New Year's Eve, the glittery end to the holiday season, can be surprisingly tricky for couples to navigate. It’s not your typical date night: the pressure to meet a partner’s expectations for a special evening can turn what could be a fun occasion into a stress-inducing holiday. Navigating New Year’s can be particularly tough for casual couples, couples at a crossroad, or those who have more anxious attachment styles.
Why do couples care about New Year’s Eve?
The allure of New Year's Eve may come in its embedded cultural meaning. First, it signals a fresh start, and like any fresh start, New Year’s brings with it hope and possibilities. Couples can dream of and anticipate happy times together, a thought exercise that in-and-of-itself likely benefits couples’ feelings of relationship love and satisfaction.
Further, leading up to midnight, New Year’s Eve gives couples cultural cues to reflect on their relationship. Established couples can indulge in sentimentality, calling to mind challenges endured, kindnesses extended, and all that they value in their relationship. For happy couples, this process could be intrinsically rewarding; for distressed couples, reflection could trigger mixed emotions. Maybe patterns will change and things will be different in the new year, or maybe there’s emerging clarity that this relationship is no longer salvageable. In both cases, New Year’s Eve is no ordinary day — it’s a time to take stock and make plans.
Displaying “coupleness” on New Year’s
Evidence suggests that happy couples show off their “coupleness” intentionally, integrating their partner into their own self-presentation. This concept, relationship visibility, suggests that publicly presenting one’s relationship to the world — such as on a New Year’s Eve date — is particularly important for individuals who have anxious attachment styles (Emery, Muise, Dix, & Li, 2014).
Anxious individuals might be unusually intense about plans leading up to New Year’s, giving heightened negative meaning to falling short of expectations. The New Year’s date and midnight kiss is a chance for validation — needed by anxious individuals more than those who are secure in their relationships. On the flip side, individuals with an avoidant style may be particularly reluctant to showcase their relationship on a couple-significant holiday (Emery et al., 2014).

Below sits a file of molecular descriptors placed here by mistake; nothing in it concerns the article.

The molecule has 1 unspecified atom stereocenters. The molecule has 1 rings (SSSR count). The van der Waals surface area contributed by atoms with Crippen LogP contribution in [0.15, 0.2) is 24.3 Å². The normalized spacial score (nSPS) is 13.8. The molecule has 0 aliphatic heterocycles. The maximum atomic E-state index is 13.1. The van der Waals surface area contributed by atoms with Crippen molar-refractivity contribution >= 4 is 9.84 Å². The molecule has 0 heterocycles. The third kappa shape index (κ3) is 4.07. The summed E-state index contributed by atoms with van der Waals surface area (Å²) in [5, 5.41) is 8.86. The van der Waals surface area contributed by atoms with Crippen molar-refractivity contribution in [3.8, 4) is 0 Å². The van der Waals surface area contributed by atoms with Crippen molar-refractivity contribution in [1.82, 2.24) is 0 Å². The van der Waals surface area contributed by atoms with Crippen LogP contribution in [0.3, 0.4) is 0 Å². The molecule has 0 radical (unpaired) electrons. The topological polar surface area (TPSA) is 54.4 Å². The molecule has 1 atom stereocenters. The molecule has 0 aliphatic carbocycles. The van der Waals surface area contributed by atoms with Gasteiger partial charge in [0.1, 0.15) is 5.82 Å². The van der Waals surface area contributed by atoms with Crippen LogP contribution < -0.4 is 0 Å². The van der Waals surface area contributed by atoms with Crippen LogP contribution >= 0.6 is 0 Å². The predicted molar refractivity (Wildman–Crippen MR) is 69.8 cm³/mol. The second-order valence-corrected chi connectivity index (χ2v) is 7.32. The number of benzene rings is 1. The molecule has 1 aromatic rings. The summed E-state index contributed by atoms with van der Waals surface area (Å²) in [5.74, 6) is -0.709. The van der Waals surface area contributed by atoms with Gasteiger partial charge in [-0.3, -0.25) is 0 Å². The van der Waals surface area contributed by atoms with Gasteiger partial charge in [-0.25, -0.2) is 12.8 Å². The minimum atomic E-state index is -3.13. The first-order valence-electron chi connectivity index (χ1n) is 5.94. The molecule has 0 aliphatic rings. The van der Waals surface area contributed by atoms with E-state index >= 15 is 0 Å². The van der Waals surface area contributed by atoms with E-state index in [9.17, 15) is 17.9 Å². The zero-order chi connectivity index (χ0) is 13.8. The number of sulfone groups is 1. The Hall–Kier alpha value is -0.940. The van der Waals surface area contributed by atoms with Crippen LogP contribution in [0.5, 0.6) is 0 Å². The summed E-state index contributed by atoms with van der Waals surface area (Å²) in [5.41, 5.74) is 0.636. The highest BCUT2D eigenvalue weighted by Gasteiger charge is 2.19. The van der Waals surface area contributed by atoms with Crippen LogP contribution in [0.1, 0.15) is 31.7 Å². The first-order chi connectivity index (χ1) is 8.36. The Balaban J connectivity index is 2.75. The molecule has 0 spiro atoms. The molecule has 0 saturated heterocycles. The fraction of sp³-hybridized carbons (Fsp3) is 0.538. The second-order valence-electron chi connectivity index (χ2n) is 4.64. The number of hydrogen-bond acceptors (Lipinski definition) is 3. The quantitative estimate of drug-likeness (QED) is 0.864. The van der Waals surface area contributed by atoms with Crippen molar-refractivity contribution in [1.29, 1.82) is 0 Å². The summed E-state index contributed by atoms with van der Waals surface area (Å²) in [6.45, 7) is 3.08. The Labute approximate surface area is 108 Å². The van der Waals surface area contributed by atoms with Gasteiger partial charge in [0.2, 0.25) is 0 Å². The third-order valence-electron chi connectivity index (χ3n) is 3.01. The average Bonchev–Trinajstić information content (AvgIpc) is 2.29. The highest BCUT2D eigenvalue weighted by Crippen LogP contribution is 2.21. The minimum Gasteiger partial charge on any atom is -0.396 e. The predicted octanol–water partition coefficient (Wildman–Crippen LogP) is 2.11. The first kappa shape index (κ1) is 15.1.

What if you’re single?
New Year’s Eve’s cultural emphasis on couplehood has diverse effects not only for those in relationships of varying duration and health, but also for single individuals. Arguably, New Year’s shines a spotlight on couples at the expense of single individuals. While some single individuals are content in their relationship status, others are single but not by choice, making New Year’s — and the kiss at midnight — an awkward evening to be endured or ignored.
New Year’s Eve competes favorably against Valentine’s Day as the holiday that most strongly emphasizes being in a relationship. To move smoothly through a potentially high-stakes relationship event, make sure you know your partner’s expectations and what the day means (or does not mean) for him or her. Whether it’s a night out with single friends, the two of you out on the town, or an early evening at home, New Year’s Eve is a chance to turn the page and get ready for whatever lies ahead.
Emery, L. F., Muise, A., Dix, E. L., & Le, B. (2014). Can you tell that I’m in a relationship? Attachment and relationship visibility on Facebook. Personality and Social Psychology Bulletin, 40(11), 1466-1479.